Browsing named entities in The writings of John Greenleaf Whittier, Volume 6. (ed. John Greenleaf Whittier). You can also browse the collection for King or search for King in all documents.

Your search returned 11 results in 2 document sections:

The writings of John Greenleaf Whittier, Volume 6. (ed. John Greenleaf Whittier), Old portraits and modern Sketches (search)
and accursed with her faithless Church and libertine King, knows little of poor Master Milton, and takes small maintained the austere dignity of virtue, and, with King and Church and Parliament arrayed against you, vindiHe was buried in Thomas Parnell's burying-ground, at King's Rippon, in a green nook of rural England. Wrong ae, in the Parliament House. The controversy between King and Commons had reached the point where it could onlrge body of clergymen, who, as Baxter says, were for King and Parliament,—men who, in their desire for a more hot-headed schemers and levellers, who were against King and Church, prelacy and ritual, and who were for a fas I did, all their plot might have been broken, and King, Parliament, and Religion might have been preserved.e evident design of its leaders to pull down Church, King, and Ministers. He assured them that the day was atd nothing to hope for from a scandalous and depraved King, surrounded by scoffing, licentious courtiers and a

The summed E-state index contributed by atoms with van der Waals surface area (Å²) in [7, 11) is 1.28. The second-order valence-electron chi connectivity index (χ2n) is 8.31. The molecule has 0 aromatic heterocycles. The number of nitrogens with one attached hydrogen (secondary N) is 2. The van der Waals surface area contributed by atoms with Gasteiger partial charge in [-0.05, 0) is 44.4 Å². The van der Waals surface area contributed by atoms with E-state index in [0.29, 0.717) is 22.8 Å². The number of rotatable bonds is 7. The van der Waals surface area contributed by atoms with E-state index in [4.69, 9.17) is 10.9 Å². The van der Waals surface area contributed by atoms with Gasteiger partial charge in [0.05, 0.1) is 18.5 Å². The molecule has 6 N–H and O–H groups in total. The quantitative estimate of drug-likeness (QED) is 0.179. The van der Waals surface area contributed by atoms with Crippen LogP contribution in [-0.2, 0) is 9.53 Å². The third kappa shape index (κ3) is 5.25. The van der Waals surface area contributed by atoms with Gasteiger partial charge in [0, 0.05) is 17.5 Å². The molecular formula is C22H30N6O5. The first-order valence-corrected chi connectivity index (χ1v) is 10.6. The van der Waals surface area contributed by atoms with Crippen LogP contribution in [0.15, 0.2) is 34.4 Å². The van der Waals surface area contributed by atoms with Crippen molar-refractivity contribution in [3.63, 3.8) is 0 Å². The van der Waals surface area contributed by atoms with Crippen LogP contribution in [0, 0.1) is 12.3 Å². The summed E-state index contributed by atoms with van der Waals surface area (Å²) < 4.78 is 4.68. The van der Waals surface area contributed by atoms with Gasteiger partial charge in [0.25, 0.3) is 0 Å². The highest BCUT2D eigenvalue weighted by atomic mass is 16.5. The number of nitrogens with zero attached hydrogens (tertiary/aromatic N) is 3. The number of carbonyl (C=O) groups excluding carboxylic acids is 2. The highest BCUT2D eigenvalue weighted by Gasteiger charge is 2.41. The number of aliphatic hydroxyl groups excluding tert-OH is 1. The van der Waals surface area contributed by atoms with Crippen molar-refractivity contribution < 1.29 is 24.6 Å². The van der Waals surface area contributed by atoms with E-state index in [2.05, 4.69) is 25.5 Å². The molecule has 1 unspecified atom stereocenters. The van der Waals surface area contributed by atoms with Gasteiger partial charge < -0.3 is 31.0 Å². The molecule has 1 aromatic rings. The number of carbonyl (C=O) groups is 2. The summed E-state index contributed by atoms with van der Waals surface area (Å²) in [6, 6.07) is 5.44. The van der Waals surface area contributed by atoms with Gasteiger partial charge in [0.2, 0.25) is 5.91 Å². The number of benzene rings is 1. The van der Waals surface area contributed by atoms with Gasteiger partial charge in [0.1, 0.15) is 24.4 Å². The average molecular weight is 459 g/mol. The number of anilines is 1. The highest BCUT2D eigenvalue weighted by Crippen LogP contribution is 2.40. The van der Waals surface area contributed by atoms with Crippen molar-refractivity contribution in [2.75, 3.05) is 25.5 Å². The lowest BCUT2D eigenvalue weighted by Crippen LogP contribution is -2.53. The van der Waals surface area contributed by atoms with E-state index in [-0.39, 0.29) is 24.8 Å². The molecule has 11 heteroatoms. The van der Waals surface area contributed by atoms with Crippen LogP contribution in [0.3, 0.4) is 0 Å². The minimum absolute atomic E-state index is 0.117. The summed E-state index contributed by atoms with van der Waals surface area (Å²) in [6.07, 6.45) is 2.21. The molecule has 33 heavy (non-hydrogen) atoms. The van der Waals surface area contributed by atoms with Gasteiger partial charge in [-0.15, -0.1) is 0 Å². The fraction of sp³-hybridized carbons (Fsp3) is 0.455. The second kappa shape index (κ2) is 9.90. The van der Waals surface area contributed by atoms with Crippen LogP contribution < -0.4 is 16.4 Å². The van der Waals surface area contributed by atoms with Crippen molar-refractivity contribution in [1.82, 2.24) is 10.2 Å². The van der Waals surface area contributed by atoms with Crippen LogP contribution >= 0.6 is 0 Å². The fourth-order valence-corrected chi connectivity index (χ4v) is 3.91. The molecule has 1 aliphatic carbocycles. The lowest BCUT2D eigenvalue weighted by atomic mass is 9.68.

The writings of John Greenleaf Whittier, Volume 6. (ed. John Greenleaf Whittier), Historical papers (search)
the House of Commons. A Catholic could not be Lord Chancellor, or Keeper, or Commissioner of the Great Seal; Master or Keeper of the Rolls; Justice of the King's Bench or of the Common Pleas; Baron of the Exchequer; Attorney or Solicitor General; King's Sergeant at Law; Member of the King's Council; Master in Chancery, nor Chairman of Sessions for the County of Dublin. He could not be the Recorder of a city or town; an advocate in the spiritual courts; Sheriff of a county, city, or town; Sub-e; and he candidly admits, in the preface to his great work, that he was inclined to think generally the worst of men and parties, and that the reader should make allowance for this inclination, although he had honestly tried to give the truth. Dr. King, of Oxford, in his Anecdotes of his Own Times, p. 185, says: I knew — Burnet: he was a furious party-man, and easily imposed upon by any lying spirit of his faction; but he was a better pastor than any man who is now seated on the bishops' bench